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Tales from the Tirol – Part 3 of 6

May 30, 2014

This is the third installment of Tales from the Tirol.

If you follow this blog, you know I am not a one trick pony; that is to say, I do not write continuously and exclusively in one genre. My fifty plus years as a  professional author have produced diverse material that has included poetry, music lyrics, drama, short stories and non-fiction pieces spanning subjects from ancient coins to surfing. However, all of this writing has had one thing in common: it has all been presented in the English language to a largely American readership.

When my wife Rachel and I moved to the South Tirol region of Italy, our first task was to gain linguistic parity, or at least competency in our new languages of Italian, German and Nones. German was no sweat as I had been a bilingual English-German reader, speaker and writer for decades. Italian and our local dialect of Nones were on the other hand hard languages to master all in one blow. We tried, we failed and we tried again.  Okay, let’s be honest. Italian wasn’t that hard to learn as we both spoke Spanish. But we found Nones to be near impossible to learn. It is a language that is chiefly constructed of ancient, vulgar, mountain Latin with influences of what other languages various past conquerors spoke. We tried, we failed and we tried again. Gradually we got a handle on Nones and included it in our daily conversations with merchants and friends alike.

Again, I am a writer. However, I found that writing in English while living in the Tirol had huge limitations, headed by a lack of readership. So I did what any writer would, I suppose; I began writing in German and Italian, leaving my rusty Nones for conversation encounters in bars, restaurants and friends’ houses. I wrote a great deal of poetry in Italian and local newspaper articles and the like in German. Hell, I was getting pretty good at this language stuff!

Feeling a bit bolder, I took on more complex writing tasks. I translated a few menus for local restaurants in and out of English, German and Italian and even did genealogy lectures and written presentations in all three languages as well. Now I was feeling downright heady. Why not write a whole book in Italian? It was an interesting thought but I needed a good, localized subject of interest. I finally found the right one. An ancient cemetery had been relocated in 1933 in my family’s home village of Cloz which sits a bit further down the valley from our home in Tret. After the relocation, 36 remaining gravestones were put onto a wall next to the main church as a sort of historical monument. Among these were those of my grandfather who died at 38 years of age and my aunt who died at 14. I commenced work on the book in 2006, incorporating a great deal of genealogical research into the examination and recommended restoration of the 36 grave markers. By 2008, the book was done and titled Nell’Ombra di Santo Stefano – Le Vecchie Lapidi di Cloz. The Tirol, especially the Italian speaking component, had been taken care of faithfully I thought.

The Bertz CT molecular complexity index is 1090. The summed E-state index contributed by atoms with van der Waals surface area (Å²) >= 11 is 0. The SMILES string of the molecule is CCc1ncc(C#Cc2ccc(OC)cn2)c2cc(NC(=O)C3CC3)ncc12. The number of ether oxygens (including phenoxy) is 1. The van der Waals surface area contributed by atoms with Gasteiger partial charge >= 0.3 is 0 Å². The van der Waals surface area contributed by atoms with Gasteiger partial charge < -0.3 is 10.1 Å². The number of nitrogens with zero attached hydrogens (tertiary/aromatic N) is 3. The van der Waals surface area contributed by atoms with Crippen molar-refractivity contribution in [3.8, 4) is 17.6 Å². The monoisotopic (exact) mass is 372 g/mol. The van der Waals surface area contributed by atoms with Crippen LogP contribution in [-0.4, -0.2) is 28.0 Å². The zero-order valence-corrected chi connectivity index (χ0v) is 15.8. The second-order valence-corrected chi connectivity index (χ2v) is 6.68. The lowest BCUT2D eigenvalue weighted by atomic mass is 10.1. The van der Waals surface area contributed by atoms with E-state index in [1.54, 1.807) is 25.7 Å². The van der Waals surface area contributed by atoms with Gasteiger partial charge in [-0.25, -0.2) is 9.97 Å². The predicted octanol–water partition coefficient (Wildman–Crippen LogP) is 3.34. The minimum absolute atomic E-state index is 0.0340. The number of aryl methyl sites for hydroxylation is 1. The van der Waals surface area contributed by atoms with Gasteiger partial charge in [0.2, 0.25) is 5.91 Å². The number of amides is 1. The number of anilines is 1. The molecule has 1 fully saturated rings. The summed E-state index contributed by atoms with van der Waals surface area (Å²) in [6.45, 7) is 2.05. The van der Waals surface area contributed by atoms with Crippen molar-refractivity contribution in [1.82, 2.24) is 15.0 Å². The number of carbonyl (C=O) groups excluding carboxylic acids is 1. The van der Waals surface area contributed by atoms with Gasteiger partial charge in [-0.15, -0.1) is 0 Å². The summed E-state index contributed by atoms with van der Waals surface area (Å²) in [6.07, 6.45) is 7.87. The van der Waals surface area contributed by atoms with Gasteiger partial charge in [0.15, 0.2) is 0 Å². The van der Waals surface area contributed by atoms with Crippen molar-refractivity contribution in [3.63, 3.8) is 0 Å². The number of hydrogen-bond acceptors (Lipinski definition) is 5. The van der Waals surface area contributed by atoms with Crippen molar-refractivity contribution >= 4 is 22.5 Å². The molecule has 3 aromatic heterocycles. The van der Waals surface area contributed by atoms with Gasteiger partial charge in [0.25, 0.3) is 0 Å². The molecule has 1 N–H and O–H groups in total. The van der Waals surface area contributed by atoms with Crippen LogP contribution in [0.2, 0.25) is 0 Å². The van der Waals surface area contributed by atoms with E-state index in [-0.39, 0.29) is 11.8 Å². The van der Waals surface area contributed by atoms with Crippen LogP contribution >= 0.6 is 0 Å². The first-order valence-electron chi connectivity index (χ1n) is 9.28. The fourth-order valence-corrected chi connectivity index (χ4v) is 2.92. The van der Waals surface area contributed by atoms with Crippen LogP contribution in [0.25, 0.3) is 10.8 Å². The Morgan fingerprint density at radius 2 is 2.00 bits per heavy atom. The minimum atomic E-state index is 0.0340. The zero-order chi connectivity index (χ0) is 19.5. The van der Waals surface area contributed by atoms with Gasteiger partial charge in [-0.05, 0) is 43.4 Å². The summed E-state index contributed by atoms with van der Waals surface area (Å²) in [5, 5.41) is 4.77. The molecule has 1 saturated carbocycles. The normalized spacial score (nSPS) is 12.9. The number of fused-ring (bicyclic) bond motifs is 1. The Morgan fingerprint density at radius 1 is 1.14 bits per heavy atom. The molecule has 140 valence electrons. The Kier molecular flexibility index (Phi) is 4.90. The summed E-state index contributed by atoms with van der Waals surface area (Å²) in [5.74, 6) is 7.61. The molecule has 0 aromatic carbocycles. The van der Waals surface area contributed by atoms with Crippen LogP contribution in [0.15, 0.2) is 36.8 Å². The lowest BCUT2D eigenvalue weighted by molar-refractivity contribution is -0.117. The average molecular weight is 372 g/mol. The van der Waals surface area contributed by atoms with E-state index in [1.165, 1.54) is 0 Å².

Flash forward to our return to the United States in 2009. I was pleased to learn that many people in the United States and especially those with family roots in Cloz wanted my book…. But in English! The requests grew and finally in 2011, I began to retranslate the entire text back into English from Italian. You wouldn’t think that this task would be a problem for a native English speaker but it turned out to be a mammoth task involving subtleties of language only hinted at in my college days. Ouch! I could hear the rusty cogs in my head crunching off the rust. Finally in March of 2013, the book was released on Amazon.com in English with the new title: In the Shadow of Saint Stephen – The Old Grave Markers of Cloz. It has been remarkably popular considering what was initially written for a very small audience. If you have family from Cloz or you are just plain curious, give it a read.  Penso che vi piacerà!

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This book is available on Amazon.com as an e-book for only $3.99. The print version will be available internationally in the fall of 2014. You can reach me anytime at www.allenrizzi.weebly.com where you can also find a complete book listing and other information.

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